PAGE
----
Web Devout tidings

Archive for October, 2007

No, I haven’t been silenced

Sunday, October 28th, 2007

I haven’t really added anything to the Web Devout site in a while. In fact, I’ve even fallen behind on the security summary updates for all three browsers. A lot of it is due to my very busy work week, trying to fulfill the “guy who solves all our problems” role for several different projects. But I have been committing my weekends to Web Devout.

So why haven’t there been any changes on the site? Well, changes are happening, but they’re happening somewhere else. A couple of weeks ago, I was given a powerful new server, all to myself, with tons of bandwidth to spare. Because this is the first time I actually have full administrative control over the server, and I can actually use recent versions of PHP and whatnot, I’ve decided it’s time to give several sections of the site some much-needed backend love (nmiaow). And while I was at it, I went ahead and started rewriting the entire site from scratch, based around a new modular homegrown infrastructure that will make future development a lot cleaner. I’m designing it with the idea that I’ll eventually open source it for other people to use. This rewrite will also give me a chance to implement an OpenID-based user account system seamlessly with all services on this site, and I hope to develop an early working version of my long-planned public bug tracking system by the time the new site goes public.

For those of you just tuning in, I want to make a single public bug reporting and tracking system for all versions of all web browsers, with focus on simplicity and ease of use (as opposed to, well, Bugzilla). Well-confirmed bugs will be automatically put into a table structure similar to the current web browser standards support resource. I hope it to be entirely user-driven, with little to no editorial oversight needed. We’ll see how well that goes. ;)

I’m still a long way off before I have something to show you, but hopefully it will be worth it.

How to: Enable edge mouse wheel rotate in Gutsy

Friday, October 19th, 2007

Update: It seems this solution only works until you log out, and it has to be applied again. At the bottom I’ve written a script to do this automatically.

When I upgraded to Ubuntu Gutsy (7.10), there was one thing that annoyed me about its version of Compiz Fusion: I’m used to rotating my desktop cube (well, octagonal prism for me) by moving my mouse cursor near the screen edge and rotating the mouse wheel, but that no longer seems to work.

In the past, you’d enable this through the CompizConfig Settings Manager by going to Rotate Cube → Actions → General → Rotate Left / Rotate Right, enabling all edges, and setting button 4 for left and button 5 for right. But that doesn’t work in this version, because the Rotate Left and Rotate Right settings are bound to the general Gnome keyboard shortcuts (that’s what the blue text in the Name column means). So you can change the settings, and it doesn’t give you any errors, but it just doesn’t do anything.

But fear not! The problem is that the settings manager just isn’t bothering to change the Compiz Fusion gconf entry when you change it. So the solution is to just go in and change it yourself. Here are the steps:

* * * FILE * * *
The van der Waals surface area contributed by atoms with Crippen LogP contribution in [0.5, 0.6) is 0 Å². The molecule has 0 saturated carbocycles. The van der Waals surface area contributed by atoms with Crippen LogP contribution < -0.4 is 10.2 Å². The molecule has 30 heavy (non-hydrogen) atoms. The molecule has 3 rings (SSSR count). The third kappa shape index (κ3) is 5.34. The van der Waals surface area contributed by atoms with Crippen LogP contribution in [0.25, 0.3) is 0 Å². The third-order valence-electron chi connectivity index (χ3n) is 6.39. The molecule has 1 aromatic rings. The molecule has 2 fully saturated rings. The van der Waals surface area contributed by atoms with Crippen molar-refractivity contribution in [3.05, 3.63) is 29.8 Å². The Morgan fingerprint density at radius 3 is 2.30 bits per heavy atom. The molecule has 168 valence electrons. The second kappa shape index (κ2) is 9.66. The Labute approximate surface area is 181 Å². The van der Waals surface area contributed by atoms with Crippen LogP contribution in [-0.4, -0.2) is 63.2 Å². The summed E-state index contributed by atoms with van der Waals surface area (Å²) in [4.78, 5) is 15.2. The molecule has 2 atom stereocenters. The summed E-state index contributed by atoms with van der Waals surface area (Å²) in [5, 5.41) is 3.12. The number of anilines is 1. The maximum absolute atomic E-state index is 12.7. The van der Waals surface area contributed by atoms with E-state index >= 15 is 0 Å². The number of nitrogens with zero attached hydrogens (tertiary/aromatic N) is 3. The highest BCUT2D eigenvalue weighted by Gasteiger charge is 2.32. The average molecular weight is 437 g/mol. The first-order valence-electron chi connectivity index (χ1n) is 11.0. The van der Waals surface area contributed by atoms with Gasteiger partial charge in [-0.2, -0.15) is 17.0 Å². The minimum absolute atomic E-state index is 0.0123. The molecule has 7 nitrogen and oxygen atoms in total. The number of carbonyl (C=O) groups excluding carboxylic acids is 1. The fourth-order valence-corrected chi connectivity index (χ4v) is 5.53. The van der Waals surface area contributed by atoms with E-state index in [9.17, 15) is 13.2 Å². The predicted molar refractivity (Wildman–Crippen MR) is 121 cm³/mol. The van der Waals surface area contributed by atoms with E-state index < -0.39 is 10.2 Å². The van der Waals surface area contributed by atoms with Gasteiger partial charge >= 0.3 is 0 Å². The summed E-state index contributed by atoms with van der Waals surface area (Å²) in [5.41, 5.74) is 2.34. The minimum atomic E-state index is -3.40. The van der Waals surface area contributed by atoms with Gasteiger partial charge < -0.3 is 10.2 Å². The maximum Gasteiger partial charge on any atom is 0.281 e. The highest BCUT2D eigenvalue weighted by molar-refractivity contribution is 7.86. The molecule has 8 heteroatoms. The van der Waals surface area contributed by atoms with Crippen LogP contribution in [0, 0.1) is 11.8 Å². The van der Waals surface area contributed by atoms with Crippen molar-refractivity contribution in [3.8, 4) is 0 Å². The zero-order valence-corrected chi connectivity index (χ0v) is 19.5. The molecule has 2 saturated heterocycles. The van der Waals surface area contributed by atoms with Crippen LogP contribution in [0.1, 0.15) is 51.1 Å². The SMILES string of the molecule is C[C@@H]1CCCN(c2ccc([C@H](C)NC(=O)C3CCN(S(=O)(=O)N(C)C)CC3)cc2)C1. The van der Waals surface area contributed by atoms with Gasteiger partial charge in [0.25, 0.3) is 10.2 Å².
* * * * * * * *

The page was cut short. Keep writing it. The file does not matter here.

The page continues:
(First of all, keep in mind that this issue and solution are only for people using the Rotate Cube plugin, which isn’t enabled in Ubuntu Gutsy’s default profiles. If you aren’t using the Rotate Cube plugin, this probably won’t interest you.)

  1. You’ll need the Configuration Editor. Although this application doesn’t appear in your menus, it should be installed on your system by default. In case it isn’t, you can install it by going to Applications → Add/Remove… → System Tools → gconf-editor; or if you prefer a command line, typing “sudo apt-get install gconf-editor” in a terminal.

  2. Press Alt+F2 to bring up the Run dialog, and type “gconf-editor” to bring up the Configuration Editor.

  3. In the Configuration Editor, navigate to / → apps → compiz → plugins → rotate → allscreens → options.

  4. Double-click on rotate_left_edge (not rotate_flip_left_edge). Add the following values: Top, TopRight, Right, BottomRight, Bottom, BottomLeft, Left, and TopLeft. Press OK.

  5. Double-click on rotate_left_edgebutton, change the value to 4, and press OK.

  6. Double-click on rotate_right_edge and add the same values as in step 4. Press OK.

  7. Double-click on rotate_right_edgebutton, change the value to 5, and press OK.

  8. Close the Configuration Editor.

That should be it. Now when you rotate your mouse wheel near the edge of the screen, it will rotate your desktop.

Update: As it turns out, the above solution is only a temporary fix. Once you log out, Compiz seems to forget the setting. Below is a workaround script that you can set to automatically run at the start of each session:

sleep 5
gconftool --type=list --list-type=string --set \\
	/apps/compiz/plugins/rotate/allscreens/options/rotate_left_edge \\
gconftool --type=left --list-type=string --set \\
	/apps/compiz/plugins/rotate/allscreens/options/rotate_right_edge \\
gconftool --type=int --set \\
	/apps/compiz/plugins/rotate/allscreens/options/rotate_left_edgebutton 4
gconftool --type=int --set \\
	/apps/compiz/plugins/rotate/allscreens/options/rotate_right_edgebutton 5
  1. Paste the above into a text editor and save the file as /home/<username>/bin/enable-edge-mousewheel.sh (substituting <username> for your account username).

  2. Open your home directory, then the bin directory. Right-click on the newly created file and click Properties. Click on the Permissions tab and check the box next to Execute. Close the dialog.

  3. Click on your System panel menu, then go to Preferences and Sessions.

  4. Click the Add button. For Name, put “Enable Edge Mouse Wheel“. For Command, put “/home/<username>/bin/enable-edge-mousewheel.sh“. Click OK.

  5. Close the windows.